From 8th to 9th November 2019, an international symposium dedicated to the theatrical legacy of Bertolt Brecht, one of the most influential personalities of 20th-century theatre and his relationship to the system of Konstantin Stanislavsky, is taking place at the Theater Faculty of the Academy of Performing Arts in Prague. The symposium is organized under the auspices of Robert Plaga, the Czech Minister of Education and it results from an international research collaboration between DAMU, The S Word and The Stanislavski Research Centre of the University of Leeds.
The symposium called Bertolt Brecht: Contradictions as a method mainly explores his influence on the work of directors and acting teachers, and the relationship between Brecht and Stanislavsky; trace the influences on the approach to directing theatre in various countries, to playwriting and consider Brecht's politics and theatre as a highly social art. A comparison with Stanislavsky's approach to theatre training, the development of modern theatre directing, and dramatic, alternative and authorial theatre will also be explored.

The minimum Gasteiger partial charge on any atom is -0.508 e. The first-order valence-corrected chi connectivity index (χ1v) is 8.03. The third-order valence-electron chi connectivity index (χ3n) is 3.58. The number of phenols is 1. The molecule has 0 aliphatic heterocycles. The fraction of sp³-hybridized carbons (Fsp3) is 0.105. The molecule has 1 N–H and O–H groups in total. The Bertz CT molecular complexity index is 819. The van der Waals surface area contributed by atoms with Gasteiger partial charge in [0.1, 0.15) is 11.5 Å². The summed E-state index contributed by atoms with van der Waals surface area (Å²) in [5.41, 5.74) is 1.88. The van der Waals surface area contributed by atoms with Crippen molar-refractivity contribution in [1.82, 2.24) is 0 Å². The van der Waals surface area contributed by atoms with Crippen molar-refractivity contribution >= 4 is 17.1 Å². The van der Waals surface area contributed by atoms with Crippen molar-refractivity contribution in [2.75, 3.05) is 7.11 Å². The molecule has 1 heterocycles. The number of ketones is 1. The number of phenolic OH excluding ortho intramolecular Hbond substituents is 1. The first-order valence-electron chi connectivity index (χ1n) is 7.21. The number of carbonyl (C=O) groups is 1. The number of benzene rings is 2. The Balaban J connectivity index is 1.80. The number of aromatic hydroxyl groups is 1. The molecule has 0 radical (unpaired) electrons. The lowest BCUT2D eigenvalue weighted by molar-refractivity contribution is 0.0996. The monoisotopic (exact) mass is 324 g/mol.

The symposium will bring together a number of distinguished guest speakers, who helped to explore and develop the legacy of Bertolt Brecht through their scholarly and practical artistic excellence. The event will host Professor Stephen Parker, author of the most recent and acclaimed Brecht’s Biography, Professor Jean-Louis Besson, author of over 100 publications, translations, articles and papers, Thomas Ostermeier, the distinguished multi-award-winning international theatre director, Professor David Barnett, Brecht scholar and theatre director, David Zoob, British theatre director and theatre teacher of London’s Rose Bruford College and other international and Czech theatre scholars and practitioners.
We now invite proposals for the paper presentations, workshops and panel presentations of a minimum of 3 speakers. For further details or to register your interest in this event see brechtinprague.amu.cz.
„A man with one theory is lost. He needs several of them, four, lots!” (Bertolt Brecht)